STEVE INSKEEP, HOST:
Of course, the number of unemployed is a huge focus in this presidential campaign. Still, with the jobless rate relatively high in many sectors of the economy, there is one area that has faired quite well throughout the recession and beyond: luxury products - which does not mean serving the rich is a path to riches yourself. Adam Davidson, from our Planet Money team, met one man who is struggling, even as he makes a very pricey product.
ADAM DAVIDSON, BYLINE: When I first heard about Peter Frew and his remarkable skill, I thought: That guy must be making a fortune. He invited me to his place, to show me what he can do.
PETER FREW: You can see the tiny stitches.
FREW: They're all done by hand. If you really want a perfect suit, then bespoke is the only way you can get that.
DAVIDSON: Peter Frew is one of a very tiny number of people left in the United States who can, entirely on his own - using almost no machinery - make a classic bespoke men's suit. He can measure you, draw a pattern, cut the fabric, and then hand-stitch a suit designed to fit your body perfectly.
FREW: We don't just do it by hand in order to say that it's handmade. Suits that are made by hand are exceptionally comfortable.
DAVIDSON: Frew spent more than a decade as an apprentice to a remarkable tailor in his native Jamaica. He now sells his suits for about $4,000. Since New York is filled with very rich people who see their suits as an essential uniform, Frew has all the orders he can handle - which, it turns out, is not that many orders.
This one suit, how much - how many hours will it take you?
FREW: Upwards of - let's say 70, 75 hours. Yeah, roughly,
DAVIDSON: So that's like, two suits a month.
FREW: Yeah, for one - that's what one tailor could do, you know, by himself.
DAVIDSON: It's $4,000 to the end customer.
DAVIDSON: I'm guessing, at the most, you're keeping half of that.
DAVIDSON: Four thousand dollars...
FREW: It's not a lot.
DAVIDSON: It's not a lot of money.
FREW: Not a lot, really.
DAVIDSON: After expenses - fine English wool costs a lot - Frew takes home less than $50,000 a year. That's not enough to own a fancy suit made by a bespoke tailor, even when you, yourself, are a bespoke tailor.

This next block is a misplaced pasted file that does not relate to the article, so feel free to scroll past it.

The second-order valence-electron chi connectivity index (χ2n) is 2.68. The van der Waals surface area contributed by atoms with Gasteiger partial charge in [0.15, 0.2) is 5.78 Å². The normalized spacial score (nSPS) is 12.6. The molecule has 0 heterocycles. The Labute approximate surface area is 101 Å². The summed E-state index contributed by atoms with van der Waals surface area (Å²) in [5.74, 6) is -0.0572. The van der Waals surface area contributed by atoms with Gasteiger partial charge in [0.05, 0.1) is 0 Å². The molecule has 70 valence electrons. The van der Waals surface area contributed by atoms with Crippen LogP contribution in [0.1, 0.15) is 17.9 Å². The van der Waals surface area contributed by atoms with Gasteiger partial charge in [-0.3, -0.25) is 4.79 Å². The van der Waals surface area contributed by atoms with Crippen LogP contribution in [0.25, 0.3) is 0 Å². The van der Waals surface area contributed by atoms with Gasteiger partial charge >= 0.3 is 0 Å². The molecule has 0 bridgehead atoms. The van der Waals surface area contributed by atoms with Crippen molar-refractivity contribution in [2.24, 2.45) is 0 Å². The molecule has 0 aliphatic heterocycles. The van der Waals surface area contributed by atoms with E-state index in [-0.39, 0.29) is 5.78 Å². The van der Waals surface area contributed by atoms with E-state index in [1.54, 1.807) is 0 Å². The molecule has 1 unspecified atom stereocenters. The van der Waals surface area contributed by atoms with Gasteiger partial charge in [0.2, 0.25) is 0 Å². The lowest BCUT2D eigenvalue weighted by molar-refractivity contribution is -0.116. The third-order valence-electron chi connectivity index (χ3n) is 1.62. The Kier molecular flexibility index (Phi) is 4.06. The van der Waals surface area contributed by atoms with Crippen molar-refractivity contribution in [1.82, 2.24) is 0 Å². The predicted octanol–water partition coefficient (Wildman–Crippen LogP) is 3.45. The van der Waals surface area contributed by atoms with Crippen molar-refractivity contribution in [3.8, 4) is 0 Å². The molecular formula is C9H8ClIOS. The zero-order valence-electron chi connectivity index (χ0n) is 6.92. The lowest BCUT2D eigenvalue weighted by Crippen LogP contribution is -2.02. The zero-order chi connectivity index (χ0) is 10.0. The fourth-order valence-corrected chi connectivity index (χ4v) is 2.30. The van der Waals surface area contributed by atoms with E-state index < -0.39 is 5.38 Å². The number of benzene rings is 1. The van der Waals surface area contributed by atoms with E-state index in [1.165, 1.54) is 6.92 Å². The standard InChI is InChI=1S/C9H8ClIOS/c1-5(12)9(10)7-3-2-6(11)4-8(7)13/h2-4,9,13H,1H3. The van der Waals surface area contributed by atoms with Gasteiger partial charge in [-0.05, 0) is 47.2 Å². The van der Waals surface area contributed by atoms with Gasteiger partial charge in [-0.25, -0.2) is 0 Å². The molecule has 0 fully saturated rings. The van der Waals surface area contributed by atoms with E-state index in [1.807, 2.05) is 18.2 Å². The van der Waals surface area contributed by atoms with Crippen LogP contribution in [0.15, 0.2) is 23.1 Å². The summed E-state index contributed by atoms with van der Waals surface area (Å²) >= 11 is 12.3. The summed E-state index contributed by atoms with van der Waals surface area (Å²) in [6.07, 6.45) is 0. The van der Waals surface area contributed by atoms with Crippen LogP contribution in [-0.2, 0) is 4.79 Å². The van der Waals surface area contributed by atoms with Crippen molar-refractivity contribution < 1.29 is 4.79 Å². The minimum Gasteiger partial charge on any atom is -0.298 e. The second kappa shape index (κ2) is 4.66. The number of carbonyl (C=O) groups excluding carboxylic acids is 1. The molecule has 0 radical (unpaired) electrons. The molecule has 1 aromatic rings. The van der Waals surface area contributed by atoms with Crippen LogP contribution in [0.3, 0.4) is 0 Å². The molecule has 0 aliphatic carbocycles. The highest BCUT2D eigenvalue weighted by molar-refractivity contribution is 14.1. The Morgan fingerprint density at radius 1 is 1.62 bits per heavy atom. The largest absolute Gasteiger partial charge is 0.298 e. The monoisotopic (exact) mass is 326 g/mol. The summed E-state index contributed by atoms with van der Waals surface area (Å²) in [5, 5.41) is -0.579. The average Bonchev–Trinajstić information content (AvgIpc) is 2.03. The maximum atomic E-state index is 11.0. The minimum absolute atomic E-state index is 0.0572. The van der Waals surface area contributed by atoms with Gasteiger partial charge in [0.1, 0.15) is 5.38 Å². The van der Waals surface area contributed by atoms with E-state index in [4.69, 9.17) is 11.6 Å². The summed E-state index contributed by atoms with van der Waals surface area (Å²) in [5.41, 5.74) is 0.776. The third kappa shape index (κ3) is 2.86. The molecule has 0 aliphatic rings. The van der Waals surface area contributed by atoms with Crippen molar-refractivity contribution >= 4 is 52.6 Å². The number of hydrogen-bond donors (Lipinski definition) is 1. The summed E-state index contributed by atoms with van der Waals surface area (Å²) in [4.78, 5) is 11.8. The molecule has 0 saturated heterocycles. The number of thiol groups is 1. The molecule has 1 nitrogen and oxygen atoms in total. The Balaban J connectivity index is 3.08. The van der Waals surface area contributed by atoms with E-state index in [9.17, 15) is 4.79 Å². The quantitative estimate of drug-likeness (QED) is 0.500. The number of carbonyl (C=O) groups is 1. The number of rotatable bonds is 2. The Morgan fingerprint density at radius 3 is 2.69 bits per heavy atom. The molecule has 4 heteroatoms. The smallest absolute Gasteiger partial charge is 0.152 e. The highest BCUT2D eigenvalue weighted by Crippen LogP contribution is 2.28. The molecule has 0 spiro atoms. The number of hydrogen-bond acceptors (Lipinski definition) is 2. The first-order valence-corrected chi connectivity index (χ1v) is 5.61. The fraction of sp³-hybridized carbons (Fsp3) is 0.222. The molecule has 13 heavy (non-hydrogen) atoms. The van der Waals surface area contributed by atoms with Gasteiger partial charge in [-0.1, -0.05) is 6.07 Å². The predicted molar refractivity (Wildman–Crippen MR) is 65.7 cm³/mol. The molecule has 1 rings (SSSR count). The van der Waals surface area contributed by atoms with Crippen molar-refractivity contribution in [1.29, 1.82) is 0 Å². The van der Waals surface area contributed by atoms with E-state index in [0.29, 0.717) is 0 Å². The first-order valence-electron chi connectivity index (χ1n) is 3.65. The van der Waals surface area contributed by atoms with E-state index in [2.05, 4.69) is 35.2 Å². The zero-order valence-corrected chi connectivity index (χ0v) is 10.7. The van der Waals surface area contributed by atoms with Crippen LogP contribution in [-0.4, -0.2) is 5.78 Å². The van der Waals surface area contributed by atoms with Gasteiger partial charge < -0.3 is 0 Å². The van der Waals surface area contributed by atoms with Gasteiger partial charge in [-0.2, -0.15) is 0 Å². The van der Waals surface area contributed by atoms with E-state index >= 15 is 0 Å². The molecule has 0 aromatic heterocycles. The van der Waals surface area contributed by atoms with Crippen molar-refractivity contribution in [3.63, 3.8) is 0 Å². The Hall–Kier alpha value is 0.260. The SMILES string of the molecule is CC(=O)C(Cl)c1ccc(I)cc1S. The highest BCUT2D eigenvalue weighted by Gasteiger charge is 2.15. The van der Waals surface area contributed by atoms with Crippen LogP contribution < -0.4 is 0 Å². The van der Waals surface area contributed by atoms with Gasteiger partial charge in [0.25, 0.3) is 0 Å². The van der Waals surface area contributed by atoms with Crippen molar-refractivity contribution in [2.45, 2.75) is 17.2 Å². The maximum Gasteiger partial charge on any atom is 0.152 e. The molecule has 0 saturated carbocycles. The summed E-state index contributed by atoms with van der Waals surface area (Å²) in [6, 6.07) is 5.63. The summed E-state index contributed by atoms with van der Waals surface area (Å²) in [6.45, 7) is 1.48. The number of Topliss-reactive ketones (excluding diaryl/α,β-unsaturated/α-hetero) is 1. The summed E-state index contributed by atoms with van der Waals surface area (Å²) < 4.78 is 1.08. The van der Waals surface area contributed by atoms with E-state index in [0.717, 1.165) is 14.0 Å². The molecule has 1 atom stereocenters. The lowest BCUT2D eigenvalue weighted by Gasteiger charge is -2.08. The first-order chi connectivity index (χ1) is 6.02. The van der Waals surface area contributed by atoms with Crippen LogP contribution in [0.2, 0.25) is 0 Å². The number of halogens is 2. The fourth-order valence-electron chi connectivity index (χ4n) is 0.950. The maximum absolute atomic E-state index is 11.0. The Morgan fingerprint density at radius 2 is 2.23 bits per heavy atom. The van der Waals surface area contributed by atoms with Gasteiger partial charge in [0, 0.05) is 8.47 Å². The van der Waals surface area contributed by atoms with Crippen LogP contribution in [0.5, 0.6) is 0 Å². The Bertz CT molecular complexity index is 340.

Do you have suits you've made for yourself, Peter?
FREW: Actually, no.
DAVIDSON: No - really? Why not?
FREW: It's the time. It - the - I'm always - have to be working on something else, for somebody else. You know?
FREW: And because I do know the difference, I cannot just get a suit somewhere else. I love luxury.
DAVIDSON: You don't own any suits?
FREW: No. (LAUGHTER)
DAVIDSON: You have no suits?
FREW: No. I have trousers and shirts, but no suits.
DAVIDSON: Most of us, though, are happy to buy mass-produced suits. They might not be perfect, but they're decent; and they keep getting better. The big suit-making factories in China, Bangladesh and Pakistan use advanced sewing machines and chemical applications that are nowhere near as good as bespoke, but they're a lot better than they used to be. Every year, industrial suit-making technology improves. It's better quality for lower cost, while the traditional methods just don't change, and cost more and more. But Frew believes that eventually, more people will reject those automatically created suits.
If everything goes well, what is your life like in 10 years, 20 years?
FREW: Having a nice store up on - somewhere in the Upper East Side, on - in Manhattan; and a factory with about, you know, 50 tailors or more...
DAVIDSON: Each doing the full suit.
FREW: ...doing a full suit.
DAVIDSON: But that's the problem. There aren't 50 bespoke tailors in the U.S. And there probably won't ever be. Why would anyone spend 15 years learning a skill that pays so little? But Frew says he's fine, even if his big dreams don't come true. He just loves what he does. He loves hand-making perfect suits.
Adam Davidson, NPR News.